Fight Stress With Food?

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Fight Stress With Food?
Yes, Really!

Because stress is widely believed to influence heart health, health pros often encourage stress reduction methods as part of an overall strategy for the prevention of cardiovascular disease. But don’t overlook the power of food.
Many of us have a tendency to reach for unhealthful comfort food when stressed or depressed, but some foods really can help relieve stress and anxiety. It’s a win-win proposition, because not do these foods help combat stress, which in turn may improve heart health, but many of these foods are also known to have a more direct effect on cardiovascular health, such as nuts, whole-grains, fruits, and veggies. Adding these nutritious foods to your meal plan can join an overall healthful diet, exercise, and relaxation training as core weapons in the fight against heart disease.

In 2007, Kristen Brown’s healthy, 31-year-old husband died suddenly from a heart attack. Her emotions were turned upside down, and she searched for a way to cope with her feelings.
Instead of turning to antidepressants as her doctor recommended, the now 34-year-old mom and author of The Best Worst Thing: A Memoir, searched for a more natural path. “I changed my eating habits to include more fruits, vegetables, and grass-fed meats and less processed foods and cut way back on alcohol,” explains Brown, who also supplemented with B vitamins and tried herbs to diminish stress. “It helped tremendously, and the healthy food habits have continued and are being instilled in my daughter as well.”

Uncontrollable variables, such as the death of a loved one, job stress, marital troubles, problems with work-life balance, illness, and financial woes, can all lead to anxiety, stress, or depression, particularly if genetics already predisposes you to the blues. “Diet, on the other hand, is something we can control,” says Lisa Cimperman, RD, of University Hospitals Case Medical Center in Cleveland, Ohio. It’s unlikely a vitamin or mineral deficiency would be the sole cause of trouble in someone suffering from anxiety or depression, according to Cimperman, but there’s no doubt nutrition can impact mental health.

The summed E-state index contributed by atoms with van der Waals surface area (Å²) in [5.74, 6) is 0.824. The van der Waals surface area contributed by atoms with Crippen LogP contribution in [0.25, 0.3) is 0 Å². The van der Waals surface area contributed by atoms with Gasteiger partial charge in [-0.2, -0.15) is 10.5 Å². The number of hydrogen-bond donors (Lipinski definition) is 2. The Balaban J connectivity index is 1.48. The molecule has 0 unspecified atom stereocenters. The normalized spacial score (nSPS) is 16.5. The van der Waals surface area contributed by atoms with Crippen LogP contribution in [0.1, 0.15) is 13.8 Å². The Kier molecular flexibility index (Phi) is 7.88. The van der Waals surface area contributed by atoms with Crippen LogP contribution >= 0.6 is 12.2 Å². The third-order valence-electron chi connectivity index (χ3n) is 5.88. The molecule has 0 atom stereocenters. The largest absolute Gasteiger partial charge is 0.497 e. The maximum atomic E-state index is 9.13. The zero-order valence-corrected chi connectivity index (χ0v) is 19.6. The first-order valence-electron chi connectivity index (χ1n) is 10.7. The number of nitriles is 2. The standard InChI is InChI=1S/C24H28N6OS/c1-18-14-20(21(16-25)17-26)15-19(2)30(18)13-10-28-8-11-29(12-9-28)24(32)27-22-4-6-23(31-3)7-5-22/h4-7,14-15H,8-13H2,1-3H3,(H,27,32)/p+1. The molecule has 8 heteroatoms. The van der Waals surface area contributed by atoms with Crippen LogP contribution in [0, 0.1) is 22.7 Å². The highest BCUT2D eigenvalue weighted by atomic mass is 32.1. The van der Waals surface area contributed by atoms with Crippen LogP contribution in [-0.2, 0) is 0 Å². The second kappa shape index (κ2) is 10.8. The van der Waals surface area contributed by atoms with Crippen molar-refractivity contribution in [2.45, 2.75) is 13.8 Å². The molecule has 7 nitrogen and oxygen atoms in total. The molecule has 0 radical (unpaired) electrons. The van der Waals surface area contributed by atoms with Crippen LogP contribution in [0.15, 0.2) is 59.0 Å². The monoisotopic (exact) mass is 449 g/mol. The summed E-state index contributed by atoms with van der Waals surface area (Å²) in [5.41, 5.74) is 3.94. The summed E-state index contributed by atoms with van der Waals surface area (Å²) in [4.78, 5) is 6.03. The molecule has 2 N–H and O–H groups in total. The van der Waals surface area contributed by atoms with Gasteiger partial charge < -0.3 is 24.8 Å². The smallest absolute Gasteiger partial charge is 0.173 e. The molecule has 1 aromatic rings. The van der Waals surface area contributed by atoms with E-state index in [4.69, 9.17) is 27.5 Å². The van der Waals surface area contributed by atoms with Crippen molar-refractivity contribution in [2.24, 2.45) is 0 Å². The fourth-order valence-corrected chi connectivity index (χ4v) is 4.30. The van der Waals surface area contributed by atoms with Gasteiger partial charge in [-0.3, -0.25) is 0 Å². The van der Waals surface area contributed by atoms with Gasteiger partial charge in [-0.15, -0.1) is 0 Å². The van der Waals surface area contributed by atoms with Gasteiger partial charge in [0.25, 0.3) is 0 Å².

For example, B vitamin deficiencies can cause symptoms of fatigue and anxiety. “Vegetarians are at risk for B12 deficiency, which can cause pernicious anemia and the associated fatigue,” Cimperman explains. She also points to new research that may indicate an association between low vitamin D levels and fatigue, irritability, and depression. In addition, other preliminary studies have indicated that omega-3 fatty acid supplementation may help fight depression.

“Foods can affect your mood because they contain essential nutrients, like protein, fats, and carbohydrates, that support proper functioning of your brain,” says Teerawong Kasiolarn, ND, MSAc, a naturopathic doctor at Nova Medical and Urgent Care Center in Loudoun County, Virginia. If stress, mild depression, or anxiety are getting you down, he recommends looking at your intake of the following:
Protein
Also known as the “happiness hormone,” serotonin is not technically a hormone but is important for regulating mood, appetite, sleep, cognitive function, and muscle contraction. The amino acid tryptophan, found in protein food sources, can affect serotonin, which means restricted or inadequate protein can negatively affect serotonin levels and lead to moodiness and depression. Nuts such as pecans, walnuts, and almonds also contain tryptophan and can improve depression and promote relaxation.

Iron
Extreme fatigue, which can cause depression, is sometimes the result of iron-deficiency anemia, which may explain why some menstruating women feel extra tired during their periods. Iron is essential for the formation of hemoglobin, which carries oxygen to the blood, and myoglobin, which stores oxygen in muscles. Certain spices, such as thyme, parsley, and basil, as well as dried beans; eggs; beef; shellfish; salmon; whole grains; almonds; and vegetables including kale, spinach, collards, and broccoli, supply iron to the body and may be just the ticket during menstruation.

Vitamin B12
Depression may occur if there’s insufficient intake of vitamin B12, which is required for proper neurological function, DNA synthesis, and the production of red blood cells, which prevent anemia. Liver, clams, shrimp, scallops, salmon, beef, kelp, and fermented plant products such as tempeh, miso, or tofu can raise B12 levels.

Vitamin D